Righting Canada’s Wrongs: Japanese Canadian Internment in the Second World War

by Pamela Hickman and Masako Fukawa

During the Second World War, over 20,000 Japanese Canadians had their civil rights, homes, possessions, and freedom taken away. This visual-packed book tells the story.

This book is an illustrated history of the wartime internment of Japanese Canadian residents of British Columbia. At the time when Japan attacked Pearl Harbor, Japanese Canadians numbered well over 20,000. From the first arrivals in the late nineteenth century, they had taken up work in many parts of BC, established communities, and become part of the Canadian society even though theyfaced racism and prejudice in many forms.

With war came wartime hysteria. Japanese Canadian residents of BC were rounded up, their homes and property seized, and forced to move to internment camps with inadequate housing, water, and food. Men and older boys went to road camps while some families ended up on farms where they were essentially slave labour. Eventually, after years of pressure, the Canadian government admitted that the internment was wrong and apologized for it.

This book uses a wide range of historical photographs, documents, and images of museum artefacts to tell the story of the internment. The impact of these events is underscored by first-person narrative from five Japanese Canadians who were themselves youths at the time their families were forced to move to the camps.

About the Authors

Pamela Hickman
Pamela Hickman
Masako Fukawa
Masako Fukawa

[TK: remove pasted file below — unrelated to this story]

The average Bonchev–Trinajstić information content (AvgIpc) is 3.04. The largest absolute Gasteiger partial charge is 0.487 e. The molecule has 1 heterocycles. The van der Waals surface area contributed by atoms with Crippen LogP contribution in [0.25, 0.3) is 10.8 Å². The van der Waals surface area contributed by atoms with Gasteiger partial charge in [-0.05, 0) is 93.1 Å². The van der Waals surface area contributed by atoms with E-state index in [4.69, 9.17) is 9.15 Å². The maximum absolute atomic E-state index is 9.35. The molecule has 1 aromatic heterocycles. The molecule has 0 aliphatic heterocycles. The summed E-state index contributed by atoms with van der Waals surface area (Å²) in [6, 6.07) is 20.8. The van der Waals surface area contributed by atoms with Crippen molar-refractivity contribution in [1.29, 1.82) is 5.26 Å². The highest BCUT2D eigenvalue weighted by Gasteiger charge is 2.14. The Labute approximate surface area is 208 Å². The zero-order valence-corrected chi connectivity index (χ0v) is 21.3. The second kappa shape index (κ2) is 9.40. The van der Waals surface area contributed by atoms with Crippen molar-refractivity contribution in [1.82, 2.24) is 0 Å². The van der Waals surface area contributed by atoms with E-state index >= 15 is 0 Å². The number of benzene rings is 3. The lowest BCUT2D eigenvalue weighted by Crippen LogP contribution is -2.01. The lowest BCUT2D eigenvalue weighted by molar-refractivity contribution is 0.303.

MASAKO FUKAWA lived in Steveston, BC until the forced evacuation in 1942. Masako has worked as a teacher and principal. Her recent book, Spirit of the Nikkei Fleet, won the 2010 Canada-Japan Literary Award and was runner up for the 2010 Bill Duthie Booksellers' Choice Award and the BC Historical Federation's 2009 Historical Writing Competition. She lives in Burnaby, BC.

PAMELA HICKMAN is the author of over 35 non-fiction books for children, including winners of the Green Award for Sustainable Literature, International Best Book Award, Society of School Librarians, Canadian Authors Association Lilla Stirling Memorial Award and Parent's Choice Award. She lives in Canning, Nova Scotia.


"For high school instructors--especially those seeking primary soruce documetns to have students analyze--this is a treasure-trove."
George Sheppard,, Canadian Teacher
Authors Pamela Hickman and Masako Fukawa skilfully follow the story of the Japanese in Canada, from the first wave of immigrants in 1877 through the internment years and the fight for redress. Arresting images dominate the pages, mixing family photographs, posters, museum artifacts, and news archives to create a vivid scrapbook, which also contains the recollections of five internment survivors. Their accounts, peppered generously throughout the book, bring to life the imagery and facts that might otherwise seem impersonal....The book proves an essential history lesson for a generation that may be unaware of this deplorable part of our nation's past.
Cynthia O'Brien, Quill & Quire
"an effective educational volume"
BC Bookworld


One of the Year's Best for 2012 -- Resource Links
Best Books for Kids & Teens -- Canadian Children's Book Centre

Subjects (BISAC)


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